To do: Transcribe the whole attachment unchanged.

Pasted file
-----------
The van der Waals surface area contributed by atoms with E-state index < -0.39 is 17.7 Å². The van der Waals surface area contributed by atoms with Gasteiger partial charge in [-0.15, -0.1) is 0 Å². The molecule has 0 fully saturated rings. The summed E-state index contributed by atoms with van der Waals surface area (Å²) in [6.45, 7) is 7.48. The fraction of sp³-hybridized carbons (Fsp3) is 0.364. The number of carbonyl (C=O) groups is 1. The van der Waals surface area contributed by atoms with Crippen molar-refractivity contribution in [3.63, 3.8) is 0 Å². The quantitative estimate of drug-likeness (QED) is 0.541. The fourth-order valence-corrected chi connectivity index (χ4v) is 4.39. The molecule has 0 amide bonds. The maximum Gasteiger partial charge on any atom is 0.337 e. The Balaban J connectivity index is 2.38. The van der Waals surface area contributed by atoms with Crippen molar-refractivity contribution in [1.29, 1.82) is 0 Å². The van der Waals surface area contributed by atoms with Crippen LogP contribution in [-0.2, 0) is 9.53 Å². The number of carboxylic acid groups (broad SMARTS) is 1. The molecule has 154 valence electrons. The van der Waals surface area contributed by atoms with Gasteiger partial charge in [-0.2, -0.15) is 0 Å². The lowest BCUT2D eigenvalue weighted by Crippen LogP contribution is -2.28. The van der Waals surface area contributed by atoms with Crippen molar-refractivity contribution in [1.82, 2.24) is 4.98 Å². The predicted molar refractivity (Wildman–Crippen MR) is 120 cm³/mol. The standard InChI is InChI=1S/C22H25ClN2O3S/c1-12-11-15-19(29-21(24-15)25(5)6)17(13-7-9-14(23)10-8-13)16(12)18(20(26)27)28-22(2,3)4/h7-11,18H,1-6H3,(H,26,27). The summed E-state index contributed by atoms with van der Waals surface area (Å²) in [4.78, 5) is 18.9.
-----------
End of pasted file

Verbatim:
The van der Waals surface area contributed by atoms with E-state index < -0.39 is 17.7 Å². The van der Waals surface area contributed by atoms with Gasteiger partial charge in [-0.15, -0.1) is 0 Å². The molecule has 0 fully saturated rings. The summed E-state index contributed by atoms with van der Waals surface area (Å²) in [6.45, 7) is 7.48. The fraction of sp³-hybridized carbons (Fsp3) is 0.364. The number of carbonyl (C=O) groups is 1. The van der Waals surface area contributed by atoms with Crippen molar-refractivity contribution in [3.63, 3.8) is 0 Å². The quantitative estimate of drug-likeness (QED) is 0.541. The fourth-order valence-corrected chi connectivity index (χ4v) is 4.39. The molecule has 0 amide bonds. The maximum Gasteiger partial charge on any atom is 0.337 e. The Balaban J connectivity index is 2.38. The van der Waals surface area contributed by atoms with Crippen molar-refractivity contribution in [1.29, 1.82) is 0 Å². The van der Waals surface area contributed by atoms with Crippen LogP contribution in [-0.2, 0) is 9.53 Å². The number of carboxylic acid groups (broad SMARTS) is 1. The molecule has 154 valence electrons. The van der Waals surface area contributed by atoms with Gasteiger partial charge in [-0.2, -0.15) is 0 Å². The lowest BCUT2D eigenvalue weighted by Crippen LogP contribution is -2.28. The van der Waals surface area contributed by atoms with Crippen molar-refractivity contribution in [1.82, 2.24) is 4.98 Å². The predicted molar refractivity (Wildman–Crippen MR) is 120 cm³/mol. The standard InChI is InChI=1S/C22H25ClN2O3S/c1-12-11-15-19(29-21(24-15)25(5)6)17(13-7-9-14(23)10-8-13)16(12)18(20(26)27)28-22(2,3)4/h7-11,18H,1-6H3,(H,26,27). The summed E-state index contributed by atoms with van der Waals surface area (Å²) in [4.78, 5) is 18.9.